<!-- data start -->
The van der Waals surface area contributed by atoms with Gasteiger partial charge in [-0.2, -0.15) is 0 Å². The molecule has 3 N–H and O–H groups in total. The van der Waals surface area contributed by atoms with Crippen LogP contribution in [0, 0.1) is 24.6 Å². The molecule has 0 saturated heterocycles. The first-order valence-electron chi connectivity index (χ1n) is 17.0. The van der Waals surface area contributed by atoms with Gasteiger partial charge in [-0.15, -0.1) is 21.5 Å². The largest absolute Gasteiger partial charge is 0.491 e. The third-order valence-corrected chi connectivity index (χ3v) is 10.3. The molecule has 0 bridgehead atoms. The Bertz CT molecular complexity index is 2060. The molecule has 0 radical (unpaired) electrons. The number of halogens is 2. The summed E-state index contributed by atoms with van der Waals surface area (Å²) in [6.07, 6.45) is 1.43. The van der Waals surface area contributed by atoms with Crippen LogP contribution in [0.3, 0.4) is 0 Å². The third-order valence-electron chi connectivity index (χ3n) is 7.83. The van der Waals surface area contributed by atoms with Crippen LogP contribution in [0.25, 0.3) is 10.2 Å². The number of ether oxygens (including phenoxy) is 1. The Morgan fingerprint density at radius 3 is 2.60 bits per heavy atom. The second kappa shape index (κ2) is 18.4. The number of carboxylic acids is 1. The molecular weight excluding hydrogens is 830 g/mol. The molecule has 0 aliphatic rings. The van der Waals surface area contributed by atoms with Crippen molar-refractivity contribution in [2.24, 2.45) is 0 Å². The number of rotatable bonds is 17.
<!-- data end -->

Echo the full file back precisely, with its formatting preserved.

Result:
The van der Waals surface area contributed by atoms with Gasteiger partial charge in [-0.2, -0.15) is 0 Å². The molecule has 3 N–H and O–H groups in total. The van der Waals surface area contributed by atoms with Crippen LogP contribution in [0, 0.1) is 24.6 Å². The molecule has 0 saturated heterocycles. The first-order valence-electron chi connectivity index (χ1n) is 17.0. The van der Waals surface area contributed by atoms with Gasteiger partial charge in [-0.15, -0.1) is 21.5 Å². The largest absolute Gasteiger partial charge is 0.491 e. The third-order valence-corrected chi connectivity index (χ3v) is 10.3. The molecule has 0 bridgehead atoms. The Bertz CT molecular complexity index is 2060. The molecule has 0 radical (unpaired) electrons. The number of halogens is 2. The summed E-state index contributed by atoms with van der Waals surface area (Å²) in [6.07, 6.45) is 1.43. The van der Waals surface area contributed by atoms with Crippen LogP contribution in [0.3, 0.4) is 0 Å². The third-order valence-electron chi connectivity index (χ3n) is 7.83. The van der Waals surface area contributed by atoms with Crippen LogP contribution in [0.25, 0.3) is 10.2 Å². The number of ether oxygens (including phenoxy) is 1. The Morgan fingerprint density at radius 3 is 2.60 bits per heavy atom. The second kappa shape index (κ2) is 18.4. The number of carboxylic acids is 1. The molecular weight excluding hydrogens is 830 g/mol. The molecule has 0 aliphatic rings. The van der Waals surface area contributed by atoms with Crippen molar-refractivity contribution in [2.24, 2.45) is 0 Å². The number of rotatable bonds is 17.